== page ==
Yes. Both curse words are crude talk are abundant in this novel.
Arnold’s best friend Rowdy comes from a violent home and Rowdy himself is violent. None of the violence is terribly graphic.
There is no actual sex in this novel. In fact, Arnold and his girlfriend do no more than a little kissing and hand holding. However, Arnold does talk about being a champion and chronic masturbator. At one point he says, “If God didn’t want us to masturbate, He wouldn’t have given us thumbs.” He also makes several references to erections – only he usually uses more crass terms.
There is one story about a ghostly horse, but it is not taken very seriously by Arnold, nor is it a part of the tribe’s spirituality.
IMPORTANT QUOTES (It’s tough to choose. This book is full of important quotes – some profound and beautiful, some disturbing)
“Life is a constant struggle between being an individual and being a member of the community.”
“I think all of us are always five years old in the presence and absence of our parents.”
“Do you understand how amazing it is to hear that from an adult? Do you know how amazing it is to hear that from anybody? It’s one of the simplest sentences in the world, just four words, but they’re the four hugest words in the world when they’re put together -‘You can do it’.”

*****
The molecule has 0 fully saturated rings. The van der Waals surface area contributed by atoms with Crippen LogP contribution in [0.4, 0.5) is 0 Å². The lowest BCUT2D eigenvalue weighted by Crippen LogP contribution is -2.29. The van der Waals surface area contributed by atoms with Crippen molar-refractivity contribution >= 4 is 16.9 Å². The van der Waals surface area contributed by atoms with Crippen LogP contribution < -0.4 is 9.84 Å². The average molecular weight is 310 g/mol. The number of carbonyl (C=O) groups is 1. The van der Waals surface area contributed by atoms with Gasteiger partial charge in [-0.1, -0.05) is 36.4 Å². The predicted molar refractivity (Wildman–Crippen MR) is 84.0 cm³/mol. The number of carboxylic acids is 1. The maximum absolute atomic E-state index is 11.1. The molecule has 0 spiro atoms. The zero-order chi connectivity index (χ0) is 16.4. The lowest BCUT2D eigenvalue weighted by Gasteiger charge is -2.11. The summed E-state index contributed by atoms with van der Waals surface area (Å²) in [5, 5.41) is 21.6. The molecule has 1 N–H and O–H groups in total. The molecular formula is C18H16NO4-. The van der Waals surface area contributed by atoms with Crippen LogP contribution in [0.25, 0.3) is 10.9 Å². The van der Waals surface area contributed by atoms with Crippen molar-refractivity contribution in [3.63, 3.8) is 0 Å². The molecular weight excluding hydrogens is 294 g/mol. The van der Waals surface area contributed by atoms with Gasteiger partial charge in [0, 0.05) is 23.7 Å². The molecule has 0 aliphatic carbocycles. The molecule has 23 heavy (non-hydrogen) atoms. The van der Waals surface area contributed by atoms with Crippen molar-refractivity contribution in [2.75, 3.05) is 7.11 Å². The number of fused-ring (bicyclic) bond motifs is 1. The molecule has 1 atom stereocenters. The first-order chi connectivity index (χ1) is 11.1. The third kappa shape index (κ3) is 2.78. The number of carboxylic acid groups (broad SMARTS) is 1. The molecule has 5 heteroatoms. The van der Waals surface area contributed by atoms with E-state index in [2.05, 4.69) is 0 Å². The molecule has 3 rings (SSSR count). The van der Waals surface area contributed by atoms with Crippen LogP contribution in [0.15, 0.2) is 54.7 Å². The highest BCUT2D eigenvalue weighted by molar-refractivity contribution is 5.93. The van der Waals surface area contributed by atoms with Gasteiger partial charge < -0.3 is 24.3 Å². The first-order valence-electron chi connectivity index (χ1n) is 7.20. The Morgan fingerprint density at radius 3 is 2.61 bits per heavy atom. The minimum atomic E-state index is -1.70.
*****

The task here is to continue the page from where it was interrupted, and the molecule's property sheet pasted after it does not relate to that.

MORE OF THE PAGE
“I used to think the world was broken down by tribes,’ I said. ‘By Black and White. By Indian and White. But I know this isn’t true. The world is only broken into two tribes: the people who are assholes and the people who are not.”
“Poverty doesn’t give you strength or teach you lessons about perseverance. No, poverty only teaches you how to be poor.”
“My grandmother’s greatest gift was tolerance. Now, in the old days, Indians used to be forgiving of any kind of eccentricity. In fact, weird people were often celebrated. Epileptics were often shamans because people just assumed that God gave seizure-visions to the lucky ones. Gay people were seen as magical too. I mean, like in many cultures, men were viewed as warriors and women were viewed as caregivers. But gay people, being both male and female, were seen as both warriors and caregivers. Gay people could do anything. They were like Swiss Army knives! My grandmother had no use for all the gay bashing and homophobia in the world, especially among other Indians. “Jeez,” she said, Who cares if a man wants to marry another man? All I want to know is who’s going to pick up all the dirty socks?”
“Drinking would shut down my seeing and my hearing and my feeling,” she used to say. “Why would I want to be in the world if I couldn’t touch the world with all of my senses intact?”
Grief is when you feel so helpless and stupid that you think nothing will ever be right again, and your macaroni and cheese tastes like sawdust, and you can’t even jerk off because it seems like too much trouble.”
“I’ve learned that the worst thing a parent can do is ignore their children”